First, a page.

Journal Reviews

Submitted by Dr. Lis Santana

Prevalence of Anterior Cutaneous Nerve Entrapment Syndrome in a Pediatric Population with Chronic Abdominal Pain

Murid Siawash, Jenneke W.A. de Jager-Kievit, Walther Tjon A. Ten, Rudi M. Roumen, and Marc R. Scheltinga. Journal Pediatric Gastroenterology  Volume 62, Number 3, March 2016

Anterior cutaneous nerve entrapment syndrome (ACNES) is a frequently overlooked condition causing chronic abdominal pain (CAP). The objective of the present study was to investigate the rate of ACNES in pediatric outpatient cohort with CAP.

A cross-sectional cohort study was conducted in a population 10 to 18 years of age consulting a pediatric outpatient department with CAP during a two years’ time period. All individuals were identified through a hospital registration system using diagnosis code 3303 (all possible forms of CAP). History, physical examination, diagnosis, and success of treatment were obtained in patients who were diagnosed as having ACNES. The patients were all from the Center of Excellence for Abdominal Wall and Groin Pain from 2011 and 2012 and with ongoing abdominal complaints with normal diagnostic tests performed by the attending pediatrician.

Twelve of 95 adolescents with CAP were found to be experiencing ACNES. Carnett sign was positive at the lateral border of the rectus abdominus muscle in all 12. Altered skin sensation was present in 11 of 12 patients with ACNES. Six weeks after treatment (1–3 injections, n ¼ 5; neurectomy, n ¼ 7), pain was absent in 11 patients.

ACNES is present in one of eight adolescents presenting with CAP to a pediatric outpatient department of a teaching hospital. Simple physical exam  allows for the diagnosis. Treatments including nerve blocks or surgery are beneficial in most. ACNES is usually simply diagnosed using history and physical examination. Pain relief 15 minutes after a local abdominal wall injection using 5 mL of 1% lidocaine strongly supports the suspicion on this condition. Routine diagnostics such as blood tests and imaging do not contribute to the diagnosis of ACNES but may exclude other conditions.

Risk Stratification for Opioid Misuse in Children, Adolescents, and Young Adults: A Quality Improvement Project

Rachel Thienprayoon, MD, MSCS, Kelly Porter, MSN, APRN, CNP, Michelle Tate, RN,  Marshall Ashby, MHSM, MBA, Mark Meyer, MD. Pediatrics  December 15, 2016

The Pediatric Palliative and Comfort Care Team (PACT) at Cincinnati Children’s Hospital Medical Center (CCHMC) provides opioids to a large population of patients in the ambulatory setting. Before this project, PACT had no reliable system to risk stratify patients for opioid misuse.

The global aim was safe opioid prescribing by the palliative care team. The specific, measurable, achievable, realistic, and timely aim was as follows: “In patients who present for follow up with PACT, we will use the “opioid bundle” to increase risk stratification for opioid misuse from 0% to 90% over five months.” The opioid bundle includes a urine drug screen, Ohio Automated Rx Reporting System report, pill count, and screening history for drug abuse and mental health disorders. The setting was multiple CCHMC ambulatory clinics. Participants included all PACT members.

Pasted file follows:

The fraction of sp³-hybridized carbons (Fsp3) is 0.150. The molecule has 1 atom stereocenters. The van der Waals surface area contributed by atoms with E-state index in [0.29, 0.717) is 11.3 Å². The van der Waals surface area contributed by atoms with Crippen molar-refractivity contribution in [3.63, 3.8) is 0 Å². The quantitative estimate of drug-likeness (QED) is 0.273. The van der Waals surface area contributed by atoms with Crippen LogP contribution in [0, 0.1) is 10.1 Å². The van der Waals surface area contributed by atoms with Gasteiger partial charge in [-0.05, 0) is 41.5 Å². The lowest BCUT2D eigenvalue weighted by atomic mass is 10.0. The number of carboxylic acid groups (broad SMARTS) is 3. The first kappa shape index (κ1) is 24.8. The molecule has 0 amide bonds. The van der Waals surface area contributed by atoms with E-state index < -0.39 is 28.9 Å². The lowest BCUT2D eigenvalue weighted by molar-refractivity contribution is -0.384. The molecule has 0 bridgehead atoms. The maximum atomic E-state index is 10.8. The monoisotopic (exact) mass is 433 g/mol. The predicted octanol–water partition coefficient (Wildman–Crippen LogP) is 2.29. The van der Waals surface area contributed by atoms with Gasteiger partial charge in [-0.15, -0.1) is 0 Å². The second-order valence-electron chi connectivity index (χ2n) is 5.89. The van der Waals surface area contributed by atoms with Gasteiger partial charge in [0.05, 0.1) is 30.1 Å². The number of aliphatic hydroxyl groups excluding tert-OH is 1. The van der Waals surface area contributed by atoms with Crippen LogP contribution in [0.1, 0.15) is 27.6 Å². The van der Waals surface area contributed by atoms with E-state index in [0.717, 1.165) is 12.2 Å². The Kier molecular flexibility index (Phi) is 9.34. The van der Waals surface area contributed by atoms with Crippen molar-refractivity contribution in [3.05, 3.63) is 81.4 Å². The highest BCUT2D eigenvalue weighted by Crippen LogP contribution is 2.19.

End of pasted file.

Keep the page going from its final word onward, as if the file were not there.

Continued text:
Since implementing the new system, there was an increased risk stratification for opioid misuse among outpatients from 0% to >90%. Results were sustained for 12 months. Key processes have become reliable: obtaining informed consent and controlled substance agreements for all new patients and obtaining the opioid bundle to enable risk stratification in a consistent and timely fashion. A total of 34% of patients have been stratified as high risk, and an additional 27% have been stratified as moderate risk.

A system to ensure safe opioid prescribing practices to all patients is critical for providers. Identifying key processes and executing them reliably has enabled the palliative care team at CCHMC to risk stratify >90% of patients receiving opioids in the ambulatory setting for opioid misuse.

Parental Perceptions of Pediatric Pain and POTS-Related Disability

Elizabeth M. Keating, MD, Ryan M. Antiel, MD, Karen E. Weiss, PhD, Dustin Wallace, PhD, Seth J. Antie, Philip R. Fischer, MD, Ashley N. Junghans-Rutelonis, PhD, and Cynthia Harbeck-Weber, PhD. Clinical Pediatrics. 2016 Dec. 1-8.

Adolescents with postural orthostatic tachycardia syndrome (POTS) often have pain and functional impairment. This study evaluated how parental attributions of children’s symptoms relate to child functional impairment. Adolescents with chronic pain and clinical symptoms suggestive of autonomic dysfunction (fatigue, dizziness, nausea) that attended a multidisciplinary chronic pain clinic completed measures of depression, anxiety, and functioning.

Parents of 114 of these patients completed the Parent Pain Attribution Questionnaire (PPAQ), a measure indicating the extent they believe physical and psychosocial factors account for their child’s health condition. Patients were retrospectively grouped as to whether or not they had significant POTS on tilt table testing (n = 37).

Greater parental attribution to physical causes was associated with increased levels of functional disability whether patients had POTS (r = 0.45, P = .006) or not (r = 0.25, P = .03).

These results suggest that providers should advocate a more comprehensive family-oriented rehabilitative approach to treatment.

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